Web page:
Thief: “Your money or your life.”
Thief: “Your money or your life!”
Jack Benny: “I’m THINKING, I’m THINKING!”
I had a recent exchange with a reader who complimented me on a powerful post. I replied with thanks, but made it clear: the sign that such communications have power is not that it triggers emotion or thought but that IT TRIGGERS OR CHANGES BEHAVIOR.
I would go so far as to say that in a very real sense, no information that fails to change behavior has any real meaning or impact. It is just…data.
This triggered a conversation about how hard thought is, and how intense mental evaluations can be. This is true. And…until those thoughts and feelings cross over into the domain of action, I suggest that they are irrelevant to the domain of action. Of life, in other words.
I find it frightening the degree to which the modern world has severed the connection between cause and effect, between action and reward, allowing people to remain in a domain of thought and feeling without running into the reality of existence. In other words, in a very real sense…they are dreaming that they are awake.
I have suspicions about some of the problems we’re seeing right now being related to this disconnect. If maturity is sort of learning to mesh your gears with nature, dreaming that your gears are spinning is just great…but if when you try to actually engage nothing happens, you are a child or a fool if you blame reality.
The “Incels” would seem young men who have a CONCEPT of the way the Mating Game works, and become frightened (and therefore angry) when the world doesn’t respond as they expect or fantasize they deserve. Their map doesn’t match reality. Would you want to be in a car driven by someone who brought the wrong map, and keeps blaming the road?
Writers who have books in their minds that they are afraid to commit to paper.
People who hallucinate that they “don’t make enough money to save” but have plenty of non-essential possessions and experiences.
People who “think about” meditating, exercising, learning a new skill, finishing their degree program, changing jobs, or whatever…but never do it.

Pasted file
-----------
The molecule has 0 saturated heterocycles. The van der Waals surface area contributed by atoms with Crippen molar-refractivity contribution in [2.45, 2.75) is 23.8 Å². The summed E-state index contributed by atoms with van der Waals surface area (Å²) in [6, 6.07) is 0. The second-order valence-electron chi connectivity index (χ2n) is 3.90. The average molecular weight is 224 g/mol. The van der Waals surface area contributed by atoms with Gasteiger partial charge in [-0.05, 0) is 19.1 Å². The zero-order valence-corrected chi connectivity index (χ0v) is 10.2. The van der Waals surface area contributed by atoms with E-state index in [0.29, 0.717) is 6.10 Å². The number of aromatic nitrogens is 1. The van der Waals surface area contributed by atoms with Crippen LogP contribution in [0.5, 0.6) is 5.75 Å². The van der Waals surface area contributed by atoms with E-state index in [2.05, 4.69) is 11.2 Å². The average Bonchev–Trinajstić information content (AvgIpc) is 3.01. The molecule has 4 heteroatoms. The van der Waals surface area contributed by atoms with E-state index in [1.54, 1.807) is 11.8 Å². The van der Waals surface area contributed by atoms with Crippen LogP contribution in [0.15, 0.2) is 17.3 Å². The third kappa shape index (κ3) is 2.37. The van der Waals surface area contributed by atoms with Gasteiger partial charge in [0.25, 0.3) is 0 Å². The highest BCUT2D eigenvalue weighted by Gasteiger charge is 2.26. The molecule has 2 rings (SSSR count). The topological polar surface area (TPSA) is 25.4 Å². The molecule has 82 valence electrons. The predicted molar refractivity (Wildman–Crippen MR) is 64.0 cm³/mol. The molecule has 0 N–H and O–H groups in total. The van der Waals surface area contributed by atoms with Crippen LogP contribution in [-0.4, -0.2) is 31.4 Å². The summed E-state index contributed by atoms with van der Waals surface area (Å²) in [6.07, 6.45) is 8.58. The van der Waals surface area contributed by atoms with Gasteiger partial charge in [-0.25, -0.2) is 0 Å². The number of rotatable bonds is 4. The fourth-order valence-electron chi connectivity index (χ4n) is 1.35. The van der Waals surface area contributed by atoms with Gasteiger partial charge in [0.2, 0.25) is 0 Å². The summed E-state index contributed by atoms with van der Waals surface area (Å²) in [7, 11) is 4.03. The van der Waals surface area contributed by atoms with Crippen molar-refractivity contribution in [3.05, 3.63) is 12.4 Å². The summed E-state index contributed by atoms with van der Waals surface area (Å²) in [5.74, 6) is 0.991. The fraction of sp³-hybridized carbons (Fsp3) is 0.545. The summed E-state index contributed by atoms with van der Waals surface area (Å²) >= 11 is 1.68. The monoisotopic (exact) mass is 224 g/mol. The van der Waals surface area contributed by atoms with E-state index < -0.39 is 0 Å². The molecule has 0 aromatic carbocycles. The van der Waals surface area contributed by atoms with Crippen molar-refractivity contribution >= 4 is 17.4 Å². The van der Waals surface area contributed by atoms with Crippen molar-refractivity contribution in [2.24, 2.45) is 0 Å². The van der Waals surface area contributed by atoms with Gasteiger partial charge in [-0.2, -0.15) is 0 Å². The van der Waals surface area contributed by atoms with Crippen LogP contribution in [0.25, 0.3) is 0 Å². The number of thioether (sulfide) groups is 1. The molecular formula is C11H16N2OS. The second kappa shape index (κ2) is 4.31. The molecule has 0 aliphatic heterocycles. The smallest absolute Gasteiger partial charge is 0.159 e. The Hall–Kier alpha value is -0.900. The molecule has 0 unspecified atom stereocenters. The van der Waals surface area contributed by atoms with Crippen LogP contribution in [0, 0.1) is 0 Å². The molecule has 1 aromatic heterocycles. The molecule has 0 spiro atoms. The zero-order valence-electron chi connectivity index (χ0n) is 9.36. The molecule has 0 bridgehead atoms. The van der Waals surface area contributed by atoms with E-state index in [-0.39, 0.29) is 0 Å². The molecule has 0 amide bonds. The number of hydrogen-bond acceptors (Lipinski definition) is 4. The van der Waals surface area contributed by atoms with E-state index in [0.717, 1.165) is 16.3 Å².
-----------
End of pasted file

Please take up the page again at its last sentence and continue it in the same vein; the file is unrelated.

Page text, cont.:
Thinking without measuring the actions is another symptom of “awakening your Kundalini backwards”. While certainly a problem related to spiritual development, it is DISASTER for your material life.
Most stories are about a character being confronted with a challenge (One). Initially they reject it (Two)–a REAL challenge will change you, and people hate change. But then they are forced to accept it. In Star Wars: A New Hope, for instance, the “Three” point where the challenge is accepted comes when Luke’s Uncle and Aunt are murdered by Stormtroopers, leading to “teach me to be a Jedi like my father.” This leads to the road of trials, the gathering of allies and the gaining of powers (four and five). But note something: step six is the Confrontation with Evil and defeat.
This is terrifying. We KNOW when we start any significant journey that there will be pain, fear, doubt, despair. How do we know? Because we’ve gone through this process a thousand times before. But there is a bizarre analogue to the process of childbirth.
Several women with multiple children have told me that they were SHOCKED by how painful it was…every damned time. That somehow, they never seemed to remember the intensity. More than one has said: “Steve, if women remembered how painful childbirth was, they’d never touch their husbands again.”
We forget the pain of birth, or we wouldn’t try?
Or…we forget the pain of birth, so that when the pain begins we forget that we have experience this before, and there is joy on the other side?
I know that every time I write a story, and I mean EVERY TIME, I experience the “dark night” where it feels as if I can’t do it. Every time. The negative voices rise up when I’m about 1/2 the way through, telling me that it’s crap, that I have no talent, that the only reason I’ve ever had a career is affirmative action…you know. THAT stuff.